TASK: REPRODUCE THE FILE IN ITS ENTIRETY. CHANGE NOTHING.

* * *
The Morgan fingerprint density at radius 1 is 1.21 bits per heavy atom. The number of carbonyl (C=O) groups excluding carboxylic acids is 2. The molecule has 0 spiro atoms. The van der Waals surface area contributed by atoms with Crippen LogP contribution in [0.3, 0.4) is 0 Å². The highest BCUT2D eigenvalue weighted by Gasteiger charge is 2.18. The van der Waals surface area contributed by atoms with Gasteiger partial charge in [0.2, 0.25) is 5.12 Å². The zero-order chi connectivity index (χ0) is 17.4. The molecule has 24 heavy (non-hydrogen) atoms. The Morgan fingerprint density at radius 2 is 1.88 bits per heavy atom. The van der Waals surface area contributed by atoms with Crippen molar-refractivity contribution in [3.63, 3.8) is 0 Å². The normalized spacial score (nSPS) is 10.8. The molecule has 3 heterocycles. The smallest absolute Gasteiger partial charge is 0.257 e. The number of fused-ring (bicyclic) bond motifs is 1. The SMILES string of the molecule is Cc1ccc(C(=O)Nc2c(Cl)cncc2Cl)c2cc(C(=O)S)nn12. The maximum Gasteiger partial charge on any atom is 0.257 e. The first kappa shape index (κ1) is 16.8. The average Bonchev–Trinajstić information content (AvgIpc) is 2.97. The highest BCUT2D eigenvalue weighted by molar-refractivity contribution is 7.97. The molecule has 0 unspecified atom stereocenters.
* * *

The Morgan fingerprint density at radius 1 is 1.21 bits per heavy atom. The number of carbonyl (C=O) groups excluding carboxylic acids is 2. The molecule has 0 spiro atoms. The van der Waals surface area contributed by atoms with Crippen LogP contribution in [0.3, 0.4) is 0 Å². The highest BCUT2D eigenvalue weighted by Gasteiger charge is 2.18. The van der Waals surface area contributed by atoms with Gasteiger partial charge in [0.2, 0.25) is 5.12 Å². The zero-order chi connectivity index (χ0) is 17.4. The molecule has 24 heavy (non-hydrogen) atoms. The Morgan fingerprint density at radius 2 is 1.88 bits per heavy atom. The van der Waals surface area contributed by atoms with Crippen molar-refractivity contribution in [3.63, 3.8) is 0 Å². The normalized spacial score (nSPS) is 10.8. The molecule has 3 heterocycles. The smallest absolute Gasteiger partial charge is 0.257 e. The number of fused-ring (bicyclic) bond motifs is 1. The SMILES string of the molecule is Cc1ccc(C(=O)Nc2c(Cl)cncc2Cl)c2cc(C(=O)S)nn12. The maximum Gasteiger partial charge on any atom is 0.257 e. The first kappa shape index (κ1) is 16.8. The average Bonchev–Trinajstić information content (AvgIpc) is 2.97. The highest BCUT2D eigenvalue weighted by molar-refractivity contribution is 7.97. The molecule has 0 unspecified atom stereocenters.